Bede Portz Recipient Of The Simpson Award
2016 April 19 - Biochemistry, Microbiology and Molecular Biology graduate student, Bede Portz, is the recipient of the Robert T. Simpson Graduate Student Award for Innovative (Risky) Science. Portz works in the research laboratory of David Gilmour, professor of molecular and cell biology.
The Simpson family created the Risky Science award in 2005, in memory of Dr. Robert Simpson, former professor of biochemistry and molecular biology. Dr. Simpson embraced high-risk, high-impact research. Therefore, the risky science award was established to recognize an individual graduate student, working under the direction of a biochemistry and molecular biology faculty member, which has made important innovative contributions in forwarding their research in their specific area of study.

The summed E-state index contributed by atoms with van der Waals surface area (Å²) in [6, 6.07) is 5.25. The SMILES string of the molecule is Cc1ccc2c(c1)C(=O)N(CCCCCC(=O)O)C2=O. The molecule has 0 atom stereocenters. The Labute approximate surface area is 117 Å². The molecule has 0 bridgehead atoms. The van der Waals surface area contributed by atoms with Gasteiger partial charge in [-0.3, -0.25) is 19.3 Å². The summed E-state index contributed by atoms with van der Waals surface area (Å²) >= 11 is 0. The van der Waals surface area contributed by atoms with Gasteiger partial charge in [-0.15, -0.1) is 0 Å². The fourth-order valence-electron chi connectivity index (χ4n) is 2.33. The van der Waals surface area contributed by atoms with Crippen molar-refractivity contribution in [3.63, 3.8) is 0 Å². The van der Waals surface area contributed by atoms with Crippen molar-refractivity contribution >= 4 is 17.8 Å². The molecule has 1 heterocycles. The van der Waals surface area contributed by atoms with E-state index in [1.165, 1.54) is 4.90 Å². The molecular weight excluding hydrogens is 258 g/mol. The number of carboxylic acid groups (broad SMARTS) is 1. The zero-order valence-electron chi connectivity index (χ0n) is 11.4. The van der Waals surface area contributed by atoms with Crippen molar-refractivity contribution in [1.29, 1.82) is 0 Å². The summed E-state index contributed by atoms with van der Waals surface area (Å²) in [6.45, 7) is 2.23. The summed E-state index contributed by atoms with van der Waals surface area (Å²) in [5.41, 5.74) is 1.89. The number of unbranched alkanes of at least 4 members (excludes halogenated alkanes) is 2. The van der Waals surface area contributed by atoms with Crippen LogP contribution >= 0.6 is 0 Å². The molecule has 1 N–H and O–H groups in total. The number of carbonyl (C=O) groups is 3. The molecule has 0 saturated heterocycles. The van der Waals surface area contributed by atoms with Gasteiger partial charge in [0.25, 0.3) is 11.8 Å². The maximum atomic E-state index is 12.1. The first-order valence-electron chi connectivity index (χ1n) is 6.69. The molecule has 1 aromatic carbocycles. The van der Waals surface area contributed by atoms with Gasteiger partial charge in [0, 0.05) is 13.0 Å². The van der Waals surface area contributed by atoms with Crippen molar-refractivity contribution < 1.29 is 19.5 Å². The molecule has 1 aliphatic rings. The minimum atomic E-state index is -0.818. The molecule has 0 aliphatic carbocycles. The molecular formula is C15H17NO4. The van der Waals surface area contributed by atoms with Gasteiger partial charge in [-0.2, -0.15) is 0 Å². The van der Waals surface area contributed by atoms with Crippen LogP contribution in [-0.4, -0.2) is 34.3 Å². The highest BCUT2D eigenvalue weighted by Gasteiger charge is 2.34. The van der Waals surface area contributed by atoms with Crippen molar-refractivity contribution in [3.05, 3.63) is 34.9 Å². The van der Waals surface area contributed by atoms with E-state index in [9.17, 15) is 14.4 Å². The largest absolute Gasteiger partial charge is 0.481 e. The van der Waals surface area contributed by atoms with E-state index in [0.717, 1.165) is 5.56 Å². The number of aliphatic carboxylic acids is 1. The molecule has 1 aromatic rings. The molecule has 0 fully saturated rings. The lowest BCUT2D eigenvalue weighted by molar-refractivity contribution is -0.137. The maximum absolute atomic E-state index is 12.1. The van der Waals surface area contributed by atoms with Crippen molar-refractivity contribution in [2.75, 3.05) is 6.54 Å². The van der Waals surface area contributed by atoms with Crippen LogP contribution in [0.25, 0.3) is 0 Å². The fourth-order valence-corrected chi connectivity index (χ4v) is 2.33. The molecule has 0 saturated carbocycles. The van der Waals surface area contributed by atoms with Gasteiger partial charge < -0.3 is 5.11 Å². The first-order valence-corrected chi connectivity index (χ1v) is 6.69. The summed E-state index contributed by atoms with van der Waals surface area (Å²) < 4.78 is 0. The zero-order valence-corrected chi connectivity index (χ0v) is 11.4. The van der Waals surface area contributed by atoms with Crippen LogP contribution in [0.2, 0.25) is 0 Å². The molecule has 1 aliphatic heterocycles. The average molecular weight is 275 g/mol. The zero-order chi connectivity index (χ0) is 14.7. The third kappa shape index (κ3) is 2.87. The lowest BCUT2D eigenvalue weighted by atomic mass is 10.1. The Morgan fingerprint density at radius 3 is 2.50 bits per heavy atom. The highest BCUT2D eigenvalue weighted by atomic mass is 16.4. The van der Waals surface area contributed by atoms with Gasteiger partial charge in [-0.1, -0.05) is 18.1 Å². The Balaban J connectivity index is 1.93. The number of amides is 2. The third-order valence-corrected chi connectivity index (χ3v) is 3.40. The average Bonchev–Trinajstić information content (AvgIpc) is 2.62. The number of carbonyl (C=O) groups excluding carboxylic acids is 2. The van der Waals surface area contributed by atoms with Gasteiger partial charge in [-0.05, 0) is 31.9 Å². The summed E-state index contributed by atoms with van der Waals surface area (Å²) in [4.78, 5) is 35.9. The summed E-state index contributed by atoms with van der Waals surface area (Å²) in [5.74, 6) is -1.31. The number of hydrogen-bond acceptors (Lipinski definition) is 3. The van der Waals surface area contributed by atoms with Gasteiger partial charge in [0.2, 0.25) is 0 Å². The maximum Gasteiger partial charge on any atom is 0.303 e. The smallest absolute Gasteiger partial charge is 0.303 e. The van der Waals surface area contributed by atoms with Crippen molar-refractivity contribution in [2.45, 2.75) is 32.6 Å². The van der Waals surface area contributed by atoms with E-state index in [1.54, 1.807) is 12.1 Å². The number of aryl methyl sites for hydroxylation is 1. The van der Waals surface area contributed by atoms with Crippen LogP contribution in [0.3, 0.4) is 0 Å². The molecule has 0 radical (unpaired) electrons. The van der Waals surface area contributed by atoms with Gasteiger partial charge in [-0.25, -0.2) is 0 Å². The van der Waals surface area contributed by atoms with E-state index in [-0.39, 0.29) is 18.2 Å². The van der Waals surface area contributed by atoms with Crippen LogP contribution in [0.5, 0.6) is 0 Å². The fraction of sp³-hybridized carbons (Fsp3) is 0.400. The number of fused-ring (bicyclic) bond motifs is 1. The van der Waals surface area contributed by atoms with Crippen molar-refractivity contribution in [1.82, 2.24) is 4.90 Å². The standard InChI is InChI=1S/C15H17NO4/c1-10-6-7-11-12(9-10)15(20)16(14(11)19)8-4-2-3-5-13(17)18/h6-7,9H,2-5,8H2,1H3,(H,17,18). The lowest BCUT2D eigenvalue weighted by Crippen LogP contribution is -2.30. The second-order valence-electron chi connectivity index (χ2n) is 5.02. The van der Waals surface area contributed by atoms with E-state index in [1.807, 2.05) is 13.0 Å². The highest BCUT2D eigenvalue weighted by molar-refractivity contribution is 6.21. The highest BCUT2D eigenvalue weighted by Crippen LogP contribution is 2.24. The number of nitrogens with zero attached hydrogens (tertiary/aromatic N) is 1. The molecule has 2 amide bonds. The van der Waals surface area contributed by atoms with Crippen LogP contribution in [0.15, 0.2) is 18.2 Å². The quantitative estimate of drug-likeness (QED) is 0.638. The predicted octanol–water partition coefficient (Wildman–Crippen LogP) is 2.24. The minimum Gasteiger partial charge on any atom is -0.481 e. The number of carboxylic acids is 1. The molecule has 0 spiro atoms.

His research has focused on the structure of the C-terminal domain (CTD) of RNA Polymerase II. This disordered domain is central to the regulation of many steps of gene expression, but understanding of it’s structure was very limited, and as a result, their understanding of how the CTD may interact with its many binding partners is also incomplete. Gilmour lab doesn’t do the type of structural studies that Portz has undertaken, so there was risk in pursuing this work. Fortunately, Portz collaborated with Eric Gibbs and Scott Showalter, of the chemistry department, and their perspectives and insights helped immensely. Portz is very grateful for his adviser, Dave Gilmour, for allowing him to pursue a project outside the traditional scope of the lab. Portz states, "As a result we have gained new insights into the structure of the CTD, and these results can guide future studies in our ongoing efforts with the Showalter lab to better understand how the CTD orchestrates multiple processes involved in gene expression."